Via Alpina Red Route/Switzerland circumnavigation

Via Alpina Red Route/Switzerland circumnavigation

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Nevertoolate
Nevertoolate
9 posts
new member
Oct 24, 2017 - 10:43 PM

Hello, all. I'm looking to do a counter-clockwise walking circumnavigation of Switz next summer, in honor of my entering into Ruhestand. The route would be from Leichtenstein, heading south and then West on the Via Alpina red route, across southern Switz and Northern Italy to near Chamonix, then somehow connecting with the Green Route near Montreaux and taking that back East to Sargans, across the Bernese Oberland, etc. I'm finding lots of intel and books on the Green Route, but virtually nothing on the Swiss and Italian portions of the Red Route, other than the general Via Alpina web page, which I don't find terribly informative. In fact, I'm beginning to wonder if anyone actually walks this portion of the Red Route as a long-distance hike.I've noted that Brandon Wilson and other Red Route end-to-enders (generally walking E-W) tend to leave the Red Route at Sargans and pick up the Green Route to cross Switz., and then rejoin the Red Route at the western end of the country. Are they just shaving off some miles, or do they know something that I don't about the Swiss Red Route?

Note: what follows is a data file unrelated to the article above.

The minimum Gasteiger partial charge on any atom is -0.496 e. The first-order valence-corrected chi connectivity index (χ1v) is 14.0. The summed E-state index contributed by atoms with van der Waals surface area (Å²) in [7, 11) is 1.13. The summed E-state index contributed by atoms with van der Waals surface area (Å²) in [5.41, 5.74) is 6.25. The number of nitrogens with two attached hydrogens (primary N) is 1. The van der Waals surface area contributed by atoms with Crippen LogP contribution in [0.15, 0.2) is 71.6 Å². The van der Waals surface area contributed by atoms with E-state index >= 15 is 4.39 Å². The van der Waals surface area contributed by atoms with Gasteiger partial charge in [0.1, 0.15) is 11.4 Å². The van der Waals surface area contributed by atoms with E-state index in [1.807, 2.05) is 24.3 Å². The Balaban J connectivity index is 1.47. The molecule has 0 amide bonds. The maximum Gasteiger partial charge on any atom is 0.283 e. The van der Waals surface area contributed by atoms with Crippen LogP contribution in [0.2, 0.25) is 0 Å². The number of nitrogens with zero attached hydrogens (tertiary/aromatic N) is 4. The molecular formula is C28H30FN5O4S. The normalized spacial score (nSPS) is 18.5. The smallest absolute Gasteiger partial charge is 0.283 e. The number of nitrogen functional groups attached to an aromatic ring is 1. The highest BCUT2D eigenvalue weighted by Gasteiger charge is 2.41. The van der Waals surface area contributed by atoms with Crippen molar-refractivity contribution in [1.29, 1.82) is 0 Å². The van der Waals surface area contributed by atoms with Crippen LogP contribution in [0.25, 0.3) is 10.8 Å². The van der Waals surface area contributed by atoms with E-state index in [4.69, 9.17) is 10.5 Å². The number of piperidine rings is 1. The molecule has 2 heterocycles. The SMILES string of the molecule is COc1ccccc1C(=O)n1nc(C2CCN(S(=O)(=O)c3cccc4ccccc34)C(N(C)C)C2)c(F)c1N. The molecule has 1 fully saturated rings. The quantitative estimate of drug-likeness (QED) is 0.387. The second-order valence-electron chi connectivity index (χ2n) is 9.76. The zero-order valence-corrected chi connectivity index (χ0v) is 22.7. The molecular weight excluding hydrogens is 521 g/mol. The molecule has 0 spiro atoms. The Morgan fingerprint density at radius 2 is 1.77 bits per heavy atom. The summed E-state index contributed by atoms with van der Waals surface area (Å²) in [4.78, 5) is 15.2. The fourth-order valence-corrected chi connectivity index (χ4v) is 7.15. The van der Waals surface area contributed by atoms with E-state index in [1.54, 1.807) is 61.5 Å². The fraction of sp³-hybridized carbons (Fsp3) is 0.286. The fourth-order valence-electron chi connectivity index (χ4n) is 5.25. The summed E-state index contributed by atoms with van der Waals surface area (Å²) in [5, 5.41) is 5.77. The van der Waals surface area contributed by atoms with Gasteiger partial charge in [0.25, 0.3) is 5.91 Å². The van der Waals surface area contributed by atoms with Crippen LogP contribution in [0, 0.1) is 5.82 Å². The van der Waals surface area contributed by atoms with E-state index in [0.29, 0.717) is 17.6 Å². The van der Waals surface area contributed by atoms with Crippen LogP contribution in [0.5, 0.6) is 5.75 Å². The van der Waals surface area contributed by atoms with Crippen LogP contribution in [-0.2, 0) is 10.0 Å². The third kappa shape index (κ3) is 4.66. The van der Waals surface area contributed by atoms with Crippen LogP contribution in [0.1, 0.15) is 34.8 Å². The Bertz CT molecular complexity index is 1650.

So, what is this Swiss/Italian part of the Red Route like to hike? Are there any guidebooks (in English or German) covering it? How much of it is in Italy, vs Switz? (I don't speak any Italian, not even Monty Python Italian.) And, has anyone on the Forum done roughly this circumnavigation of Switzerland, combining the Red and Green Routes?

Thanks.

Nevertoolate
Nevertoolate
9 posts
new member
Oct 24, 2017 - 10:50 PM

Make that a CLOCKWISE circumnavigation, rather than counter-clockwise. I guess having a digital watch for the last 20 years is having an effect...

Arno
Arno
9614 posts
expert &
moderator
Oct 27, 2017 - 6:51 AM

Hi Nevertoolate,

I know some of the areas along these routes, but not the entire routes. The red one by-passes the popular Bernese Oberland and is longer. It does cross wonderful regions of the canton of Graubünden. Only about 5 km or so of the Swiss leg is in Italy, south-west of the Marchhorn. Without a doubt it is a wonderful route, so if you have the time and the hiking skills you can for sure go for it.

The below links might be helpful if you haven't found them already:

By the way, you can edit your posts until an hour after posting.

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